Tuesday, July 14, 2015

ESEA Reauthorization: Reconcilling the House and Senate, Limiting Waivers, and Altering Funding

Last week, I closed with a post noting how close we are to the finish line of reauthorizing the Elementary and Secondary Education Act (ESEA), but reserved any substantive commentary on the potential legislation.  It is hard to speculate on what a final bill passed by both Houses will look like. But right now, the House and Senate bills are substantially different.  This weekend at a conference, I asked Congressman Bobby Scott what we might expect out of the reconciliation process between the House and Senate. He said that the President has made it clear that no bill is better than a bad bill, which Scott believes will offer Democrats more leverage during the reconciliation process.  

From the President's perspective, no bill may even be better than a decent bill because his Secretary of Education has, in effect, already rewritten the ESEA.  In 2012, he began waiving states' requirements under the existing version of the ESEA and replacing those requirements with a new set of policies.  He did this through a conditional waiver process, which 45 states are currently operating under.  In other words, there is the existing ESEA as written into law and the de facto ESEA as imposed through the administrative process.  Those two things are entirely different in substance.  Any legislative amendment to the written ESEA will also wipe out the de facto administrative ESEA.  Knowing that there is policy upside to leaving the existing ESEA in place for the President means there may be even more leverage than Congressman Scott suggested.

The waiver issue also takes us to the substance of current bills in the House and Senate.  The Senate Bill, in particular, is dead set on limiting the Secretary's waiver authority.  Secretary Duncan was able to impose conditions on waivers because the statutory language on waivers was so sparse in the current statute.  It simply said that states can apply for waivers and the Secretary can grant them so long as the waiver applications set goals that will improve education.  As I demonstrate here in Federalizing Education by Waiver?, the Secretary exceeded his statutory authority in conditioning those waivers and probably violated the constitutional as well.  This point is now the subject of litigation in the federal district court in Louisiana.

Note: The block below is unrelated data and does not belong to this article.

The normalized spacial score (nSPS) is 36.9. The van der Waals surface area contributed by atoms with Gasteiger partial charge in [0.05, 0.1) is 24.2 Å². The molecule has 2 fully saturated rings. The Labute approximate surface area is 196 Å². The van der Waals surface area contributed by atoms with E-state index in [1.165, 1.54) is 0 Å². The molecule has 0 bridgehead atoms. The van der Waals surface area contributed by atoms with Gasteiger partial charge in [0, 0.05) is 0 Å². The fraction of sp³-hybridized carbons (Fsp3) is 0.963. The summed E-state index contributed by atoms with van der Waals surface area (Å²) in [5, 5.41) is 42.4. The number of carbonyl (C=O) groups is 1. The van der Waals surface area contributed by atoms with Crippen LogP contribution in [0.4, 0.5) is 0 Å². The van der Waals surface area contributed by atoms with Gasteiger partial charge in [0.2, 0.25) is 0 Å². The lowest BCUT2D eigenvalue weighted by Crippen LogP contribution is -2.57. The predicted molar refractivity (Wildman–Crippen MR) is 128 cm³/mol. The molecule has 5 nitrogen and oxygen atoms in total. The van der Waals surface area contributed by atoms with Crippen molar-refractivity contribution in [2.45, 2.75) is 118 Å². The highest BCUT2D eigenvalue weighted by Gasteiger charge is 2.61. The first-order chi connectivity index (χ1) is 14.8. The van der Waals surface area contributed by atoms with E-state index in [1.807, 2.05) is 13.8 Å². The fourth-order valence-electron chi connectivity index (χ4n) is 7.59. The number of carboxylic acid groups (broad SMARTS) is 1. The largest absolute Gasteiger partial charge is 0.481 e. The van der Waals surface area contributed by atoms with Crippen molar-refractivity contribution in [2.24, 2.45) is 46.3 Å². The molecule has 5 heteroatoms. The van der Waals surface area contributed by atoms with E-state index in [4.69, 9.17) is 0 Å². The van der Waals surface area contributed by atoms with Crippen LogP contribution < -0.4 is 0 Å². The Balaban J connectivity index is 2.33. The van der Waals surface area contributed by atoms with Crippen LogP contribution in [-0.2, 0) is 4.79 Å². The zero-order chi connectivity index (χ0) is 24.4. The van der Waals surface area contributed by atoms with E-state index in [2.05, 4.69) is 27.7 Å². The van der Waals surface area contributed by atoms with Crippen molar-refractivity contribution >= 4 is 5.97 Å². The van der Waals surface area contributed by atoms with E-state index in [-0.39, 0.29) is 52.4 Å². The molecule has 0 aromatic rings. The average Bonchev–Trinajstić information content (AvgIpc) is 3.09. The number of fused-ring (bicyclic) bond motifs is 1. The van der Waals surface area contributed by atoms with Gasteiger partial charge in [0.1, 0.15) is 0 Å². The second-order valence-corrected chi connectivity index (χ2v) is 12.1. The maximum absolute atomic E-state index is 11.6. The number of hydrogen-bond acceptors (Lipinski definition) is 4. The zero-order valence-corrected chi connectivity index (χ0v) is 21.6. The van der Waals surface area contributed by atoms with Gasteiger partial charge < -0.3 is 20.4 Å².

The solution in the current Senate bill is to take the opposite approach to waiver power.  Rather than a general waiver power, the current bill has various small waiver powers.  Some sections of the bill do not include a power to waive the relevant provisions.  In other words, the provisions cannot be waived.  Other areas of the bill do have waiver provisions, but they only apply to that section and have their own particular standards.  Also, while there is no general waiver authority, there is a general waiver restriction that prohibits the Secretary from imposing things such as the Common Core and its associated tests.  Whether shrinking the Secretary's power is a good thing is not clear yet.  My analysis in Federalizing Education By Waiver? was not a judgment as the substantive merit of the policies embodied in the Secretary's waiver conditions, but simply an analysis of whether he had such authority and whether granting wide waiver authority is permissible or wise.  

Without attempting to identify the optimum level of waiver power the Secretary should have, the current reaction in the Senate bill is probably an over-reaction.  The Secretary should not have the authority to effectively rewrite the ESEA.  Even if granted to the Secretary, such a power would most likely be an unconstitutional delegation of authority.  But it also a mistake to tie the Secretary's hands at all turns.  The entire point of a waiver power is to deal with unexpected events, including catastrophes and innovations.  The current Senate bill may not allow the next Secretary to sufficiently deal with either.

The most significant potential alteration to ESEA, however, may be the funding formula.  As I demonstrate here, the funding formulas in ESEA are entirely irrational.  The formulas allocate funds to states and districts based on factors that do not reflect student need, local costs, and equitable funding goals.  As many others have remarked, the primary effect--if there is one--of the formulas is to reward rich states for being rich and punish the poor for being poor.  This is not Congress's intent. It is just how things have shaken out.  

The problem is that any changes to the formulas, even if they make perfect sense, will produce winners and losers.  Losers do not care about what makes sense.  Illinois would be one of the losers. Senator Durbin has said he will vote against changes that produces cuts for Illinois, not because those cuts are irrational, but because he is against hurting his school districts.  Such a change is not yet in the current bill.  But Senator Burr from North Carolina is introducing such an amendment and is getting a lot of attention.  The only way around the problem of winners and losers is to increase the federal financial stake in education so that we could rework the formula without reducing any state's raw dollar allocation.  No one is seriously discussing that.



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